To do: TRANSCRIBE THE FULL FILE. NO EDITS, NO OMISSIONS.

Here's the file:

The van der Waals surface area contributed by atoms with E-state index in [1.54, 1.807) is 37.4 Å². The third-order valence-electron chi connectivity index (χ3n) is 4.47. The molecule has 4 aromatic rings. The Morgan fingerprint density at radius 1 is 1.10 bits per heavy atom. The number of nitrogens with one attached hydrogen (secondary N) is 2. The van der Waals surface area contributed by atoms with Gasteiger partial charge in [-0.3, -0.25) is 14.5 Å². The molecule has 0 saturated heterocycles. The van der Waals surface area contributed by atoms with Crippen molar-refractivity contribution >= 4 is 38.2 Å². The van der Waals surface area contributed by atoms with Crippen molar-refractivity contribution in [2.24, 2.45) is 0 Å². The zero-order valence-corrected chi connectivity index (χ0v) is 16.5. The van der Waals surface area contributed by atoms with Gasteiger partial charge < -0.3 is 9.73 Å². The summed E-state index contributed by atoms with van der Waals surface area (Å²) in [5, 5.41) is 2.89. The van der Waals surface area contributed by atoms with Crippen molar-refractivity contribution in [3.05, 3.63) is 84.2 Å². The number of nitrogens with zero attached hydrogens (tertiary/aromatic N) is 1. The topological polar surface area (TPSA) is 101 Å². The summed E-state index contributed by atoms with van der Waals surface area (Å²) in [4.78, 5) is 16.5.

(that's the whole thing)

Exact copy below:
The van der Waals surface area contributed by atoms with E-state index in [1.54, 1.807) is 37.4 Å². The third-order valence-electron chi connectivity index (χ3n) is 4.47. The molecule has 4 aromatic rings. The Morgan fingerprint density at radius 1 is 1.10 bits per heavy atom. The number of nitrogens with one attached hydrogen (secondary N) is 2. The van der Waals surface area contributed by atoms with Gasteiger partial charge in [-0.3, -0.25) is 14.5 Å². The molecule has 0 saturated heterocycles. The van der Waals surface area contributed by atoms with Crippen molar-refractivity contribution >= 4 is 38.2 Å². The van der Waals surface area contributed by atoms with Crippen molar-refractivity contribution in [2.24, 2.45) is 0 Å². The zero-order valence-corrected chi connectivity index (χ0v) is 16.5. The van der Waals surface area contributed by atoms with Gasteiger partial charge < -0.3 is 9.73 Å². The summed E-state index contributed by atoms with van der Waals surface area (Å²) in [5, 5.41) is 2.89. The van der Waals surface area contributed by atoms with Crippen molar-refractivity contribution in [3.05, 3.63) is 84.2 Å². The number of nitrogens with zero attached hydrogens (tertiary/aromatic N) is 1. The topological polar surface area (TPSA) is 101 Å². The summed E-state index contributed by atoms with van der Waals surface area (Å²) in [4.78, 5) is 16.5.